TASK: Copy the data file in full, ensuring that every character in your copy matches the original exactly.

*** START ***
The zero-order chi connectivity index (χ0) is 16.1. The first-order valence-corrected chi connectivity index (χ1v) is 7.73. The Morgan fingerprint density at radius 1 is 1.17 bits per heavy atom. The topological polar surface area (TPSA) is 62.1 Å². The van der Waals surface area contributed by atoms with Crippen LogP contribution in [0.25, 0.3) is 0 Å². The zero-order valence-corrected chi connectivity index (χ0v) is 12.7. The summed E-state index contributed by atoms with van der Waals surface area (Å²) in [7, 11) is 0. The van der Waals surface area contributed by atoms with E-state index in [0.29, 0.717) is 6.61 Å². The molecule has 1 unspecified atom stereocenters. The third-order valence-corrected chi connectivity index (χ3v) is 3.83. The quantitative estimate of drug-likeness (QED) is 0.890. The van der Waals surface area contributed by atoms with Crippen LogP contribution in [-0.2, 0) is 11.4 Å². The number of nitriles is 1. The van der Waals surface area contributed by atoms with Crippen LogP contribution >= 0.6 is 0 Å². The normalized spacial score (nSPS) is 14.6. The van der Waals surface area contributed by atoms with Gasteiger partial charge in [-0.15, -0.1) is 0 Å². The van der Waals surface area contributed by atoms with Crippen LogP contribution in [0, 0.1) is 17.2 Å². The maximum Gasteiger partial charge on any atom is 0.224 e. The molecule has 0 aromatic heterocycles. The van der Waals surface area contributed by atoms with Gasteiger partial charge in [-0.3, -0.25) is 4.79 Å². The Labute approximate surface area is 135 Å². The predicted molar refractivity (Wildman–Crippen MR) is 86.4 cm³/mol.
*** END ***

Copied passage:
The zero-order chi connectivity index (χ0) is 16.1. The first-order valence-corrected chi connectivity index (χ1v) is 7.73. The Morgan fingerprint density at radius 1 is 1.17 bits per heavy atom. The topological polar surface area (TPSA) is 62.1 Å². The van der Waals surface area contributed by atoms with Crippen LogP contribution in [0.25, 0.3) is 0 Å². The zero-order valence-corrected chi connectivity index (χ0v) is 12.7. The summed E-state index contributed by atoms with van der Waals surface area (Å²) in [7, 11) is 0. The van der Waals surface area contributed by atoms with E-state index in [0.29, 0.717) is 6.61 Å². The molecule has 1 unspecified atom stereocenters. The third-order valence-corrected chi connectivity index (χ3v) is 3.83. The quantitative estimate of drug-likeness (QED) is 0.890. The van der Waals surface area contributed by atoms with Crippen LogP contribution in [-0.2, 0) is 11.4 Å². The number of nitriles is 1. The van der Waals surface area contributed by atoms with Crippen LogP contribution >= 0.6 is 0 Å². The normalized spacial score (nSPS) is 14.6. The van der Waals surface area contributed by atoms with Gasteiger partial charge in [-0.15, -0.1) is 0 Å². The van der Waals surface area contributed by atoms with Crippen LogP contribution in [0, 0.1) is 17.2 Å². The maximum Gasteiger partial charge on any atom is 0.224 e. The molecule has 0 aromatic heterocycles. The van der Waals surface area contributed by atoms with Gasteiger partial charge in [-0.3, -0.25) is 4.79 Å². The Labute approximate surface area is 135 Å². The predicted molar refractivity (Wildman–Crippen MR) is 86.4 cm³/mol.